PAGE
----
Archive for the ‘sites’ tag
When I first started researching online texts I was drawn into looking at sites created by young people. This was way back in about 2002. I was looking at teens’ personal websites (not blogs) and discussion boards relating to babyz... all sorts of weird things like sites for Wiccan teens. I was really interested in all the stuff they were collaborating on and looked at the texts really closely – was totally bowled over by what they could do. S I wrote about all these online texts and about what the kids were doing and how they were playing and learning online.
Then I started doing a blog myself and getting into Flickr and so was writing about Blogging and Flickring (and eBay, and YouTube) . This was good as I realised very quickly how and why young people were getting so seduced by, absorbed by technologies.
As time has gone on, I have realised that it is important to not just look at the texts that are being produced, but at the processes by which they are being produced. A text that is online reflects a social process. It has been produced within a social context that cannot be presumed or assumed. In order to understand online text production, we need to know about the provenance. The meanings are also rooted outside the text, often in social happenings and events that exist outside the online space. As researchers of online spaces we have to understand that those spaces are often rooted elsewhere and the texts are not always self-standing, independent and self explanatory.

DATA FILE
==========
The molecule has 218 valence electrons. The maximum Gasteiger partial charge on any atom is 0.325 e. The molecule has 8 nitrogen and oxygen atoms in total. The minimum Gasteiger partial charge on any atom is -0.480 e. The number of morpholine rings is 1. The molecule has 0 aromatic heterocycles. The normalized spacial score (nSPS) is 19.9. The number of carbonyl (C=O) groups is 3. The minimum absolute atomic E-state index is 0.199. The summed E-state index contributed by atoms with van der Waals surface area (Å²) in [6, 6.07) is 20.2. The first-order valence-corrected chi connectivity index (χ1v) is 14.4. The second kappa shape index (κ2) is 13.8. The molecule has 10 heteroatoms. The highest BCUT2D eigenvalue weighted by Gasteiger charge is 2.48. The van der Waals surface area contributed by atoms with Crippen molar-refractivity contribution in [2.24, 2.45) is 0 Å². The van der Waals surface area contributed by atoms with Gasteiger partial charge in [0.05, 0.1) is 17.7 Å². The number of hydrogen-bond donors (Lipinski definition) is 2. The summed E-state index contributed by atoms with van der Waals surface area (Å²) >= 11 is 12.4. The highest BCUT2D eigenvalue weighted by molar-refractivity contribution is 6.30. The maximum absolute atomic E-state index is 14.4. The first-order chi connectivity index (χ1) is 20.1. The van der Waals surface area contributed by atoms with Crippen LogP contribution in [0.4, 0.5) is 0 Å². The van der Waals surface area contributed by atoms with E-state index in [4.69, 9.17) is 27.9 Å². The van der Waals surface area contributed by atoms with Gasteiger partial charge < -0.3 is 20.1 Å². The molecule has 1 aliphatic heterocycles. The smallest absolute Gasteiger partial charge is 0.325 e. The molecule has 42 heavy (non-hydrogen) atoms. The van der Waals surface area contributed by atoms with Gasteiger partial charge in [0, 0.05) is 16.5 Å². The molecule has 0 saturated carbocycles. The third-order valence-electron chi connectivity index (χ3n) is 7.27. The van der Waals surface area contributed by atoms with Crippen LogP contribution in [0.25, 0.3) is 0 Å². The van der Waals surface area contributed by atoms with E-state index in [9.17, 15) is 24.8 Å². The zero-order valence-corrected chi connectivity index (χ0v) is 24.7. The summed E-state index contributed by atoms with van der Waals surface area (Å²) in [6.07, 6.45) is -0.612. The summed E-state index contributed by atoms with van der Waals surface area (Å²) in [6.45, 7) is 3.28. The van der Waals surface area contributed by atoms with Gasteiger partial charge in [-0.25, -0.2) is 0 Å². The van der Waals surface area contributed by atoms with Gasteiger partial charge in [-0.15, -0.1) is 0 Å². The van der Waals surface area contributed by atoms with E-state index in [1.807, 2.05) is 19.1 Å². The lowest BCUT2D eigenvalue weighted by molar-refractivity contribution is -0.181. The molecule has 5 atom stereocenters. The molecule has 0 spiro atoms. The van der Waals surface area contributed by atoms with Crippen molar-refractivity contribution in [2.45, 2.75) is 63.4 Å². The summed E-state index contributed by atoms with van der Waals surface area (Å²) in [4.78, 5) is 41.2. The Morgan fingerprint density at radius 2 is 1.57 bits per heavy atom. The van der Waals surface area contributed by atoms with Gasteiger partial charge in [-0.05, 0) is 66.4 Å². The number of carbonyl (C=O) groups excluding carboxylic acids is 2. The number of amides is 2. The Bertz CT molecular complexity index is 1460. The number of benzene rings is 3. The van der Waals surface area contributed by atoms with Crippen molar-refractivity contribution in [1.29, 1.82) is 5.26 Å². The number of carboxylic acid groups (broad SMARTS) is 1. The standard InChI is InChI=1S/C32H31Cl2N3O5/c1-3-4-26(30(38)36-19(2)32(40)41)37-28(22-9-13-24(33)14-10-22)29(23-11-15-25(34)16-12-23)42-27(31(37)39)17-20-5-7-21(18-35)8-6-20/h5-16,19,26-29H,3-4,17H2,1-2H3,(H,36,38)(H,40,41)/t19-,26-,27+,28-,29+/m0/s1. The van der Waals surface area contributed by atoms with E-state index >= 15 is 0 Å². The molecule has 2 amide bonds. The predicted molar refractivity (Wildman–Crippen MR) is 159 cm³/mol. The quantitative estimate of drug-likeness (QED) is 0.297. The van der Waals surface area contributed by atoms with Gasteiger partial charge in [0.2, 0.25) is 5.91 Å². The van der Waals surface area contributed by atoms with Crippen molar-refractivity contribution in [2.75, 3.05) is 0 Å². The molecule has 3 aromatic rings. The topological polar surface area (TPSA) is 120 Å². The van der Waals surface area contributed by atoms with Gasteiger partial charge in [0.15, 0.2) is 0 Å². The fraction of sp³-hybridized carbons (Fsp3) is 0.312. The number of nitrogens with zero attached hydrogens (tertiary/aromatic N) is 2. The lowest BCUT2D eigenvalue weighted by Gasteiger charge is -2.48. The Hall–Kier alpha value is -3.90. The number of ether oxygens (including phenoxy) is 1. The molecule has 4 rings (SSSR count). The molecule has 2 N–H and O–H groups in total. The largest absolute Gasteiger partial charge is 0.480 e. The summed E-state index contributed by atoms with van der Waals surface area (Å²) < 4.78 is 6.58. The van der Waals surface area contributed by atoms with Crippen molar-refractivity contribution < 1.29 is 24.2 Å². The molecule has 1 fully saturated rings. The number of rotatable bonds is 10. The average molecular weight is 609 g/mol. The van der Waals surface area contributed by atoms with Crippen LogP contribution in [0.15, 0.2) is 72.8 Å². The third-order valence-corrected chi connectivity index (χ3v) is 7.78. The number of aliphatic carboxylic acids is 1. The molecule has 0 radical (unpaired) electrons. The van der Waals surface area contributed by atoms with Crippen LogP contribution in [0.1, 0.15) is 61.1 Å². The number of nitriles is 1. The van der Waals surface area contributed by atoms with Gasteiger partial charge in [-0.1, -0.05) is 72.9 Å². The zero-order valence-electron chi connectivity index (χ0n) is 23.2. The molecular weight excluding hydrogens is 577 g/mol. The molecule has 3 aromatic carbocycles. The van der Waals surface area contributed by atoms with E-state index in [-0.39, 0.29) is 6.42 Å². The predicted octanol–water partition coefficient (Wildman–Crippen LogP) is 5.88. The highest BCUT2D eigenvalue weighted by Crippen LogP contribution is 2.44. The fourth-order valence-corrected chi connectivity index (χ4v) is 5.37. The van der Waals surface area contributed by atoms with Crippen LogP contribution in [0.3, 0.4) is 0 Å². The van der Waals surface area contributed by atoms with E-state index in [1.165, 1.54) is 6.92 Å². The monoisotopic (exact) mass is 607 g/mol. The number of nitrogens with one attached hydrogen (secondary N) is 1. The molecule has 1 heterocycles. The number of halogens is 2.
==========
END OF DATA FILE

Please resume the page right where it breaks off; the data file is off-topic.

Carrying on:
So I have realised that you need to look at the texts, but also at where they are produced so look at both ends.
Nevertheless in what I would call ‘mature’ online spaces, – spaces which have a social history, an often intricate set of networks that have been woven within the web, – these can be comprised of texts that root into the virtual space itself and have independence from geographical place. Not all mature sites do this of course, since some social networking function alongside or in support of offline activities and relationships.
So I draw a distinction here between mature sites and less mature sites … and texts which have roots in online and offline spaces; and texts which have roots just in the online world. I think that sites / online texts which root only in the offline world are less likely to survive.
Pic from Emblatame